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Veritas combines Coronis and MiraMed

Sarah Pringle
Aug 4, 2022
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Illustration: Sarah Grillo/Axios

Veritas Capital has combined Coronis Health and MiraMed Global Services — creating a new multi-specialty revenue cycle management platform for health care providers, the tech-focused firm tells Axios.

Why it matters: The expansion and consolidation of managed care is making the the billing and collection function increasingly difficult for health care providers. That pressure is fueling demand for outsourced RCM providers, which private equity has been rolling up like gangbusters.

Catch up quick: Axios scooped last month that Veritas, following a Guggenheim Securities-run process, had acquired Coronis from investors including 424 Capital, and was considering combining the company with another privately held peer.

  • The newly combined company is expected to produce approximately $80 million to $90 million of pro forma EBITDA in the calendar year 2022, sources familiar with the matter say.
  • Per July's report, sources told Axios that Coronis — which marketed about $50 million of adjusted EBITDA — commanded a double-digit multiple. Veritas declined to comment on financials.

Details: Coronis CEO Stephen Grubbs will lead the combined company, with MiraMed chief Tony Mira stepping in as vice chairman of the board of directors.

  • Coronis provides end-to-end RCM solutions — patient eligibility verification, medical coding review, AR management, and other functions — to a range of outpatient and inpatient care settings.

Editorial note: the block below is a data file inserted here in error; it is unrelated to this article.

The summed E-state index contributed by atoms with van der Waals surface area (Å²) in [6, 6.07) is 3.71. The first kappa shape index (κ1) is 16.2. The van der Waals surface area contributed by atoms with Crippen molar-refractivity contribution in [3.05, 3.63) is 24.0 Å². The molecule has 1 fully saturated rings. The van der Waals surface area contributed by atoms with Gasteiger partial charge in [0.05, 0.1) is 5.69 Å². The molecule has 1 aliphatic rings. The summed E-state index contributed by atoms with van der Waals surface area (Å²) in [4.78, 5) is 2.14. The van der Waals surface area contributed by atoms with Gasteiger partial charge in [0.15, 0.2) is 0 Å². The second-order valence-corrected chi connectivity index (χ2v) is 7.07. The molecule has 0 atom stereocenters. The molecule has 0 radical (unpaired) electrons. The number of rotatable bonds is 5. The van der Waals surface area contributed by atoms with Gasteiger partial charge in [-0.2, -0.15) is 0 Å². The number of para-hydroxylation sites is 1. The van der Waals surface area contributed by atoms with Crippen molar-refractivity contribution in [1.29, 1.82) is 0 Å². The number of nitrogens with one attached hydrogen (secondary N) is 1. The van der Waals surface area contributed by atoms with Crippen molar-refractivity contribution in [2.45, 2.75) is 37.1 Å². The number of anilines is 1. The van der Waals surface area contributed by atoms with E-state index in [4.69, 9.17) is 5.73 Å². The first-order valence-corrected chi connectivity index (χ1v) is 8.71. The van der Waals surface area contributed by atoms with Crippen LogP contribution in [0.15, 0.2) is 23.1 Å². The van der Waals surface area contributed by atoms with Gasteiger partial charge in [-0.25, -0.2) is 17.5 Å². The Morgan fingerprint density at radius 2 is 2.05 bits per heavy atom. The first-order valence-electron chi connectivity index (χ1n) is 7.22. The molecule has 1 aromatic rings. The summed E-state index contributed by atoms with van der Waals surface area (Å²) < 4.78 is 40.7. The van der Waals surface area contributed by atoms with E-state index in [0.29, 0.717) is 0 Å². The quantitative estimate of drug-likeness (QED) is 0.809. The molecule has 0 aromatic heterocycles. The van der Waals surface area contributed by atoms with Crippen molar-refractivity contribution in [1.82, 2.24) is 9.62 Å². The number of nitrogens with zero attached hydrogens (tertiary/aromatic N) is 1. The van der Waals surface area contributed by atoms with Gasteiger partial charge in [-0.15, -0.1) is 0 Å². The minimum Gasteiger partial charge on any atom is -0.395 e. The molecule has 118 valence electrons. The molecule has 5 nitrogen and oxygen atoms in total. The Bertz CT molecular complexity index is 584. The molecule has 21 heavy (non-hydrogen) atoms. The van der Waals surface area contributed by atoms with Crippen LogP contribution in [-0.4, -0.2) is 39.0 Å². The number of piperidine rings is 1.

• Jackson, Mississippi's MiraMed, whose founder family will retain a minority stake, plays in business process outsourcing, health information management coding, risk adjustment, AR management, among other things. It focuses on anesthesia-focused practices and commercial health care clients.
  • Both are hybrid onshore-offshore models, with Coronis maintaining a sizable captive offshore infrastructure.

💭 Our thought bubble: This is just the beginning for Veritas, which is known for business transformation. (Recall Athenahealth.)

Between the lines: A scale RCM company with a comprehensive set of offerings appears to be precisely what Veritas is after.

  • The combined company will pursue M&A to strengthen its footprint in existing markets and diversify through entry into new specialities and capabilities, sources say. Organic revenue growth will be fueled by strategic R&D investments to drive product innovation.
  • RCM players like Varsity Healthcare Partners' Ventra, Carlyle Group's CorroHealth or Goldman Sachs Merchant Banking-backed Omega Healthcare, could be optimal M&A targets for the Veritas platform, one source speculates.

State of play: Veritas' strategy appears akin to that of freshly-capitalized Ensemble Health Partners or R1, though both are building end-to-end platforms that focus on hospitals. Concurrently, many sponsors are investing into specialized but high-growth pockets of RCM, like complex claims.

What they're saying: Both models are poised for growth, but there's an argument to be made for an end-to-end RCM playbook, one source says.

  • Players like R1 or Ensemble would argue that "in order to have the best process — get paid in full in a short period of time — you need to do everything," the source says. "If you don't, you have to seamlessly integrate."

The bottom line: Outsourced RCM solutions are still in the early days of consolidation.

  • While many providers are still trying to do everything on their own, the headaches triggered by an increasingly complex payor landscape — combined with cost pressures and labor shortages — may encourage more organizations to turn outward for help.

Editors note: This story has been corrected to note the company's name as Ensemble Health Partners, not Ensemble Healthcare.

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